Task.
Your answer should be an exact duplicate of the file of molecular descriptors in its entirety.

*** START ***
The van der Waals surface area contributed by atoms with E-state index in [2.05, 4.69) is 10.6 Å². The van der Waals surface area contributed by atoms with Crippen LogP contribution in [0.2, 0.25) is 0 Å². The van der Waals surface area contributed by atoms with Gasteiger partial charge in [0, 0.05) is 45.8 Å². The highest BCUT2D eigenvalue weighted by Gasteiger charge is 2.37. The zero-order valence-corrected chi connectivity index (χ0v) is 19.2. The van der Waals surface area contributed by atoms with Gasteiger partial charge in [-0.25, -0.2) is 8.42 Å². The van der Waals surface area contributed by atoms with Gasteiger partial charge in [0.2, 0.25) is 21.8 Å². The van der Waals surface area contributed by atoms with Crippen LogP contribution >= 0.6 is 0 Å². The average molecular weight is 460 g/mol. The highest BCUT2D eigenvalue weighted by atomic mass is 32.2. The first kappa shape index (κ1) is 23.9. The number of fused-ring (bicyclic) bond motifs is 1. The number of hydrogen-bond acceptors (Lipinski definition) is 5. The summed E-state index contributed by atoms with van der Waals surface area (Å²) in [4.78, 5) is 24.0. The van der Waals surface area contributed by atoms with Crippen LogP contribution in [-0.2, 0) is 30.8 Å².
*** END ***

The van der Waals surface area contributed by atoms with E-state index in [2.05, 4.69) is 10.6 Å². The van der Waals surface area contributed by atoms with Crippen LogP contribution in [0.2, 0.25) is 0 Å². The van der Waals surface area contributed by atoms with Gasteiger partial charge in [0, 0.05) is 45.8 Å². The highest BCUT2D eigenvalue weighted by Gasteiger charge is 2.37. The zero-order valence-corrected chi connectivity index (χ0v) is 19.2. The van der Waals surface area contributed by atoms with Gasteiger partial charge in [-0.25, -0.2) is 8.42 Å². The van der Waals surface area contributed by atoms with Gasteiger partial charge in [0.2, 0.25) is 21.8 Å². The van der Waals surface area contributed by atoms with Crippen LogP contribution >= 0.6 is 0 Å². The average molecular weight is 460 g/mol. The highest BCUT2D eigenvalue weighted by atomic mass is 32.2. The first kappa shape index (κ1) is 23.9. The number of fused-ring (bicyclic) bond motifs is 1. The number of hydrogen-bond acceptors (Lipinski definition) is 5. The summed E-state index contributed by atoms with van der Waals surface area (Å²) in [4.78, 5) is 24.0. The van der Waals surface area contributed by atoms with Crippen LogP contribution in [-0.2, 0) is 30.8 Å².